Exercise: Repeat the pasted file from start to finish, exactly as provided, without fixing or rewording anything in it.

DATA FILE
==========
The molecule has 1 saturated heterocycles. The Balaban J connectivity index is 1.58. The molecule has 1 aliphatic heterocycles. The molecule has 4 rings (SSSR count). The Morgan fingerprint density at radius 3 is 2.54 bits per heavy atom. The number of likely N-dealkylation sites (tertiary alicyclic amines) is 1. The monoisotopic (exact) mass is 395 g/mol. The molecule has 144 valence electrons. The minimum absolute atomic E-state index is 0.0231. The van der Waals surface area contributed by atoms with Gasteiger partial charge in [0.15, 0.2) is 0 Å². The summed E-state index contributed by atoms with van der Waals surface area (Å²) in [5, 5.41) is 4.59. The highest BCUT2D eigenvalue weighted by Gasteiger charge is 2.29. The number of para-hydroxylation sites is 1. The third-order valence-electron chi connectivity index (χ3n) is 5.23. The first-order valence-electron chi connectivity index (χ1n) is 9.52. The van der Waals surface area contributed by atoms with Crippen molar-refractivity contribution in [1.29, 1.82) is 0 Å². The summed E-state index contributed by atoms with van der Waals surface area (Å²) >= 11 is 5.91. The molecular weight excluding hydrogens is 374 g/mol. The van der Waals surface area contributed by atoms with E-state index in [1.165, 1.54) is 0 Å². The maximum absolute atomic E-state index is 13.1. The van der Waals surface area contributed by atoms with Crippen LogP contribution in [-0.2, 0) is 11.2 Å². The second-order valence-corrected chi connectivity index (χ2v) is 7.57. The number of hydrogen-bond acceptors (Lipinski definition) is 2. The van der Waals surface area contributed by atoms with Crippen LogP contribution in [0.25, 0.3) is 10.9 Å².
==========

The molecule has 1 saturated heterocycles. The Balaban J connectivity index is 1.58. The molecule has 1 aliphatic heterocycles. The molecule has 4 rings (SSSR count). The Morgan fingerprint density at radius 3 is 2.54 bits per heavy atom. The number of likely N-dealkylation sites (tertiary alicyclic amines) is 1. The monoisotopic (exact) mass is 395 g/mol. The molecule has 144 valence electrons. The minimum absolute atomic E-state index is 0.0231. The van der Waals surface area contributed by atoms with Gasteiger partial charge in [0.15, 0.2) is 0 Å². The summed E-state index contributed by atoms with van der Waals surface area (Å²) in [5, 5.41) is 4.59. The highest BCUT2D eigenvalue weighted by Gasteiger charge is 2.29. The number of para-hydroxylation sites is 1. The third-order valence-electron chi connectivity index (χ3n) is 5.23. The first-order valence-electron chi connectivity index (χ1n) is 9.52. The van der Waals surface area contributed by atoms with Crippen molar-refractivity contribution in [1.29, 1.82) is 0 Å². The summed E-state index contributed by atoms with van der Waals surface area (Å²) >= 11 is 5.91. The molecular weight excluding hydrogens is 374 g/mol. The van der Waals surface area contributed by atoms with E-state index in [1.165, 1.54) is 0 Å². The maximum absolute atomic E-state index is 13.1. The van der Waals surface area contributed by atoms with Crippen LogP contribution in [-0.2, 0) is 11.2 Å². The second-order valence-corrected chi connectivity index (χ2v) is 7.57. The number of hydrogen-bond acceptors (Lipinski definition) is 2. The van der Waals surface area contributed by atoms with Crippen LogP contribution in [0.25, 0.3) is 10.9 Å².